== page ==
The paper explains that the microparticles contain the molecule phosphatidylserine (PS) exposed on their surface. PS is a lipid that normally lines the interior of the cell membranes of every cell in our body. As a cell dies, it loses the ability to maintain PS on the inside of the cell membrane. The PS flips to the exterior, where it is perceived by immune cells as a sign of a dying native cell. The Haynes team cite recent data showing how exposed PS appears to be the fundamental signal that shifts the behavior of immune cells into not mounting an antigen-specific attack, since PS is interpreted as a sign of “self” rather than a foreign invader (2). Other researchers have also recently illustrated the suppressive effects of PS on macrophages, the resulting cytokine environment, dendritic cells, and T cells (3-7). It is thus no surprise that recent research has also revealed exposed PS as a feature common to many diverse pathogens (8-22), as if they independently evolved to exploit a similar mechanism of evasion, since it provides the crucial advantage of triggering an inappropriate immune response, facilitating the pathogen’s survival and proliferation.

A review of Haynes’ recent patent applications provides further details that have yet to be published in the journals. In one application, titled “Multicomponent Vaccine” (23), Haynes explains that any future successful HIV vaccine must interrupt this PS-mediated immunosuppressive signaling. A specific goal mentioned is for a vaccine to induce antibodies to PS (anti-PS), thereby blocking the overwhelming immune suppression seen in the Duke research, allowing the viral immunogen in the vaccine the chance to evoke T and B cells which effectively fight the virus.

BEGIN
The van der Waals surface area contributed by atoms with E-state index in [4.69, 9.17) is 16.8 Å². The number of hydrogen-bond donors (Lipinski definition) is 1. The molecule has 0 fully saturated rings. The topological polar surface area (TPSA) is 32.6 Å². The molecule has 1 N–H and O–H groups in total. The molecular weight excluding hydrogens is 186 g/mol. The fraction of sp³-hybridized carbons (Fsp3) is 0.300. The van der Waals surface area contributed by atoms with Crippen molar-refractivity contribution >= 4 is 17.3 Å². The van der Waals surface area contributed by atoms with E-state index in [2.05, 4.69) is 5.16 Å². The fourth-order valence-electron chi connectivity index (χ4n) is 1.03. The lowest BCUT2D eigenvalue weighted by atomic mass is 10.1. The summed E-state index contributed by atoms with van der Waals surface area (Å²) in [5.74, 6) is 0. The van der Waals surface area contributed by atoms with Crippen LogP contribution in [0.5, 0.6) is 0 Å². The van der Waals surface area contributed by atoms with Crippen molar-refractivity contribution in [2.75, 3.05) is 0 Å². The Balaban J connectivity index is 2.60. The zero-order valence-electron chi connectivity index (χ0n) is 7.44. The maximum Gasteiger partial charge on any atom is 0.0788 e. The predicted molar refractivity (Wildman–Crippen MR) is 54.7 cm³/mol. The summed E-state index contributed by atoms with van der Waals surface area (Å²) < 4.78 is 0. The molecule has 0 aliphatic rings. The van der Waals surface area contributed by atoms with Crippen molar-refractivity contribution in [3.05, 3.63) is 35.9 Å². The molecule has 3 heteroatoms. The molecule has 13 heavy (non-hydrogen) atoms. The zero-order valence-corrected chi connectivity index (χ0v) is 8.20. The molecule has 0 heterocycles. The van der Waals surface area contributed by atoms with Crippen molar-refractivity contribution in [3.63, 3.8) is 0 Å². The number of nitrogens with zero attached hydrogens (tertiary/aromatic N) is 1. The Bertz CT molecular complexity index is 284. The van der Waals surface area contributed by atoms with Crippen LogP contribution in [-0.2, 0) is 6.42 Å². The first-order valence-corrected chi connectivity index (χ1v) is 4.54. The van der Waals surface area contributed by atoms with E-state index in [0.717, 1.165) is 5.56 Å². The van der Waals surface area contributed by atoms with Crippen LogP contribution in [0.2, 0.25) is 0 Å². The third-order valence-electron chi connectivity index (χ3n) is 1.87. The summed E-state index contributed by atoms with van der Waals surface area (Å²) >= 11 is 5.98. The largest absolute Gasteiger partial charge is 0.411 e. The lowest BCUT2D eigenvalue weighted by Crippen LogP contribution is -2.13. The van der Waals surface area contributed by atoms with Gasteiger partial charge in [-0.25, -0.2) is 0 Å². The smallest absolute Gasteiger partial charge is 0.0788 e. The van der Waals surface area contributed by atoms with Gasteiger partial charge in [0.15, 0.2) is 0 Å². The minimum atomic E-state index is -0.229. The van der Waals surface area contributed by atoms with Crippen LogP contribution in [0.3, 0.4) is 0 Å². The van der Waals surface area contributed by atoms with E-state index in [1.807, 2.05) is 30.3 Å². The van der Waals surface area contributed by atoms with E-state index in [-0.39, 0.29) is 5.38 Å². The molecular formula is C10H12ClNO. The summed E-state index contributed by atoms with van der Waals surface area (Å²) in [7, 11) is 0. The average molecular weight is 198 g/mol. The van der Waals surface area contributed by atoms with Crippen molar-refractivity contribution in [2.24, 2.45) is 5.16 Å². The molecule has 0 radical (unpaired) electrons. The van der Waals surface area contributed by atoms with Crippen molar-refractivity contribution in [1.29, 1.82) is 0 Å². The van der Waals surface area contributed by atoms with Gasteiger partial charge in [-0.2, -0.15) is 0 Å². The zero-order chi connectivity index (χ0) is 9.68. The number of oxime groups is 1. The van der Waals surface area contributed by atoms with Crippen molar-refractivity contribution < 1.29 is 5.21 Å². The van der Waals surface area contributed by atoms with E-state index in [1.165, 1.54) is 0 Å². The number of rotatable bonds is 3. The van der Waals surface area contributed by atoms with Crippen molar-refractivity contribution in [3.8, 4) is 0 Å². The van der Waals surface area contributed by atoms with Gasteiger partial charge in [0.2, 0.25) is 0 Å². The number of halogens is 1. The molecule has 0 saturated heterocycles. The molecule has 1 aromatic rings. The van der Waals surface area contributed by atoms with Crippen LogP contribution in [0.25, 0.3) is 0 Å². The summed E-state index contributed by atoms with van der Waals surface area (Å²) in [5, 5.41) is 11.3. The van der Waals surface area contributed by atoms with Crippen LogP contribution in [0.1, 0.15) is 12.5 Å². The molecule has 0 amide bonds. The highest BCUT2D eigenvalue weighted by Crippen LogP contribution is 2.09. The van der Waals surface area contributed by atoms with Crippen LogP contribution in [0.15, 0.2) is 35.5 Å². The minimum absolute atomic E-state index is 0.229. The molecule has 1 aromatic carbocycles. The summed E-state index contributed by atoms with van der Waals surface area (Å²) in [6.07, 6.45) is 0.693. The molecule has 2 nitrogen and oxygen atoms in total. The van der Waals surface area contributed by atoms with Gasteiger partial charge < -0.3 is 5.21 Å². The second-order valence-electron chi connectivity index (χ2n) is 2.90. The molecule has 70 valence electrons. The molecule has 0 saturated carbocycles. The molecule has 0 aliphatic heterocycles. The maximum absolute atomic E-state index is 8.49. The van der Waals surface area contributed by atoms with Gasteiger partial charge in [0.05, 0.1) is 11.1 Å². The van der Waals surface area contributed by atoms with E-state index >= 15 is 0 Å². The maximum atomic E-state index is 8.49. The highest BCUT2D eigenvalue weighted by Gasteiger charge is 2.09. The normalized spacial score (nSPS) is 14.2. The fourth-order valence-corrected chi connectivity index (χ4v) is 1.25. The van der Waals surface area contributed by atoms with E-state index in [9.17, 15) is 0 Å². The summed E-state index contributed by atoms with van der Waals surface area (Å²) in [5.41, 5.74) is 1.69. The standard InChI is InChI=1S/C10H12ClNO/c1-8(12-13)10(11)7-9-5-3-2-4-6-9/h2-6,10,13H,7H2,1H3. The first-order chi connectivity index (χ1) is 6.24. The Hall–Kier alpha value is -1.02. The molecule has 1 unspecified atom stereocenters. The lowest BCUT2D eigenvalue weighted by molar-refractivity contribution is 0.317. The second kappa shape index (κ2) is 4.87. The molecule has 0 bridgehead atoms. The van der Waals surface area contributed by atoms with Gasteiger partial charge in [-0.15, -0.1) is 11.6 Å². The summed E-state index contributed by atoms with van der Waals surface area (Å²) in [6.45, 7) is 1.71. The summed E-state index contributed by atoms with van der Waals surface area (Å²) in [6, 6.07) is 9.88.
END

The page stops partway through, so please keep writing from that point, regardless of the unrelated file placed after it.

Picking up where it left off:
In yet another recent patent application, Haynes proposes using anti-PS as a promising treatment for people already infected with the virus (24). He discusses the ability of anti-PS monoclonal antibodies to bind to HIV and HIV-infected cells, saying anti-PS “can be safely used as a therapeutic Mab for treatment of HIV infected subjects”, and that it can “broadly neutralize HIV in an unprecedented manner”.

Perhaps the most fascinating comment found in one of Haynes’ many recent patent applications is his suggestion that HIV’s method of immune evasion may be a general escape mechanism utilized by other pathogens (24), and that similar means of therapy may be effective against other diseases. Indeed, a review of the recent major journals corroborates this concept.*


In April, the journal Science published experiments showing that the pox family of viruses, (vaccinia), utilize exposed PS to gain entry into cells (25).

In the March issue of the journal Clinical Cancer Research, scientists from Harvard University discuss experiments in which blocking PS signaling helped facilitate complete melanoma tumor regressions (26).

The protozoan parasites responsible for many of the deadly diseases affecting much of the developing world have been found to rely on exposed PS to successfully avoid the immune system of their host (16-22).

Several cancer researchers have recently published data which bears a striking resemblance to the new findings of the Haynes HIV group, showing a very similar method of systemic immune suppression caused by PS-exposing microparticles shed from tumor cells (29-34), (see also 27, 28).

In another recent Haynes patent application he also discusses PS-exposing microparticles as playing a role in the pathogenesis of several auto-immune diseases as well as atherosclerosis (35), (see also 36-40).

Taken together, these discoveries suggest a new immunological perspective of pathogenesis in general. A paradigm appears to be emerging in which the necessary and admirable flexibility of the immune system has been exploited precisely where it is most vulnerable – when it must commit to a ‘friendly’ response. The recent HIV research by Haynes and colleagues, focusing on PS-induced immune suppression, and the safe therapeutic targeting of exposed PS with antibodies, carries implications of unprecedented broad therapeutic potential.

*http://www.iayork.com/MysteryRays/2008/08/18/quality-and-quantity-once-again-with-vaccination/



Sources:http://www.iayork.com/MysteryRays/2008/08/18/quality-and-quantity-once-again-with-vaccination/#comments